Dry Town Water Park

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Dry Town Water Park
LocationPalmdale, California, United States United States
Coordinates34°33′27″N 118°03′35″W / 34.55742°N 118.05985°W / 34.55742; -118.05985Coordinates: 34°33′27″N 118°03′35″W / 34.55742°N 118.05985°W / 34.55742; -118.05985
WebsiteDry Town Water Park
Dry Town front entrance.

Dry Town Water Park is a water park operated by the city of Palmdale, California, opened in 2006. It is located on the grounds of the Palmdale Oasis Park & Recreation Center in the southeast portion of the city. It is open each year from the Memorial Day weekend in May through Labor Day in September.

The park features six water slides, a toddler water fun zone with three slides and water play devices, a lazy river, as well as various swimming pools and a dining area.


The six acre park features four main attractions. A tower structure that holds three serpentine style slides accompanied by a three foot deep “catch pool”. A second tower structure that holds four individual slides accompanied with a runout at the end. An aqua play zone designed for kids accompanied with three more slides and zero-depth area with a giant bucket that can splash dozens of people. Lastly, the park offers a 725-foot lazy river that winds around the center of the park, making it the park's largest attraction.

Tower A[edit]

The first tower was part of the parks original blueprint, which opened in 2006. The tower features three slides that are individually colored and named. Rattler's Revenge, also known as the “red slide” to locals, is a half-covered half-open slide that requires riders who are 48” or higher to ride on a designated flotation device. Each rider is required be seated with their bottoms on the inner rim of the tube with their legs rested outward and hands gripped on the handle. During the duration of the ride, riders are asked and required to remain seated while also not twisting or turning at any point during the ride.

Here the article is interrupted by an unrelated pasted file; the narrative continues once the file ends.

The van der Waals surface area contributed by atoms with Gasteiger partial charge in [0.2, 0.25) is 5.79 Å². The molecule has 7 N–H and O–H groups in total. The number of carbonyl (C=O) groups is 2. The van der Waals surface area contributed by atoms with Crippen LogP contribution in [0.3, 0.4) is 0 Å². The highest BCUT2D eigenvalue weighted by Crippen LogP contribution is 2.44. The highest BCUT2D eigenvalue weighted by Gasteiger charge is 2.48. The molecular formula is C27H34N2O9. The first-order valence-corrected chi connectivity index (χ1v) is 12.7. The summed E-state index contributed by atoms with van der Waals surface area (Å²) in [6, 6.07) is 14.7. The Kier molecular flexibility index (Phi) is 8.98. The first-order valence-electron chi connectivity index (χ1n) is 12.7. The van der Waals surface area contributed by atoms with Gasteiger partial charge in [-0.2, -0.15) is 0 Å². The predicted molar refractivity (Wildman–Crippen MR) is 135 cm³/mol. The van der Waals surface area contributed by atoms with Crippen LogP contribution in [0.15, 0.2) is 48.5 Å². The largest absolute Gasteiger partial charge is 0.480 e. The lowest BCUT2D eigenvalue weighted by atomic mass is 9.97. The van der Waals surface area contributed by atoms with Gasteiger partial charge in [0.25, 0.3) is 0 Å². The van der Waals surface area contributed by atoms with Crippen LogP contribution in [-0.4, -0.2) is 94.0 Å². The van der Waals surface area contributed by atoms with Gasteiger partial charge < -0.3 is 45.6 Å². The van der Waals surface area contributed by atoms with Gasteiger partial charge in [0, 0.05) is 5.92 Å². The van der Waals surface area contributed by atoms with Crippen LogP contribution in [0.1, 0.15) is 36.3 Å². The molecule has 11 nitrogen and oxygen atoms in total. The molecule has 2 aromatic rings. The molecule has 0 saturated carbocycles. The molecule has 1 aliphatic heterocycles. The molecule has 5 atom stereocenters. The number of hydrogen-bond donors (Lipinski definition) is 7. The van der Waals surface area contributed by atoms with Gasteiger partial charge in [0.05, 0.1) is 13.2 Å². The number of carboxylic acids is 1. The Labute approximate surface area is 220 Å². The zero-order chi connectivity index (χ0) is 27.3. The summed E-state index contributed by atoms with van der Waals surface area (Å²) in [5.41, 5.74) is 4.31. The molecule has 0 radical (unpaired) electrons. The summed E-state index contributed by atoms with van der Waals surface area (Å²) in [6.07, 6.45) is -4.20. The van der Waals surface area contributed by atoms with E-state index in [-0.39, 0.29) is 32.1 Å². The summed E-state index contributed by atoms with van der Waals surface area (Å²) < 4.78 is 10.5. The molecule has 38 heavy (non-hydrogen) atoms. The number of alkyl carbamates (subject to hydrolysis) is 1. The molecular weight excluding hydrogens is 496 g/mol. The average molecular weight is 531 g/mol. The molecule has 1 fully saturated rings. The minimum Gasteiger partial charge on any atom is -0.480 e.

The tower's second slide, The Wildcatter or the “yellow slide”, is the only slide of the three that is entirely open. Like the red slide, riders must ride properly on a designated tube during the length of the ride.

The tower's third slide, the Devil's Punch Bowl or the “blue slide”, is the most unique of the three. Like its name, the blue slide is a giant bowl that each rider drops into and then swirls in a giant bowl. Some riders can get up to four times around before finally entering another drop into the catch pool.

Rattler's Revenge, The Wildcatter, The Devil's Punchbowl.

Individual guests can enjoy these rides as long as they meet the height and weight requirements. A pair of guests can also enjoy the ride as the park does offer and equip double rider tubes. Guests can enjoy the thrill these slides have to offer with whomever they like, as long as the heavier rider sits in the back and the smaller rider in the front, per safety regulations.

Tower B[edit]

The second tower is unique in which it was not part of the original opening of the park in 2006. This attraction, known as Dusty's Mine Shaft Racer, broke ground after the 2011's summer season and became fully operational for the 2012 summer season.

Guests 42” or higher may be allowed to ride the ride and is favored among those who seek thrill. The rider rides down head first on their stomach with legs up and feet crossed on a mat equipped with handles. The duration of the ride includes turns and fast speeds. The ride also has four individuals slides and although neither of them are specifically named, they each are identified by a different color.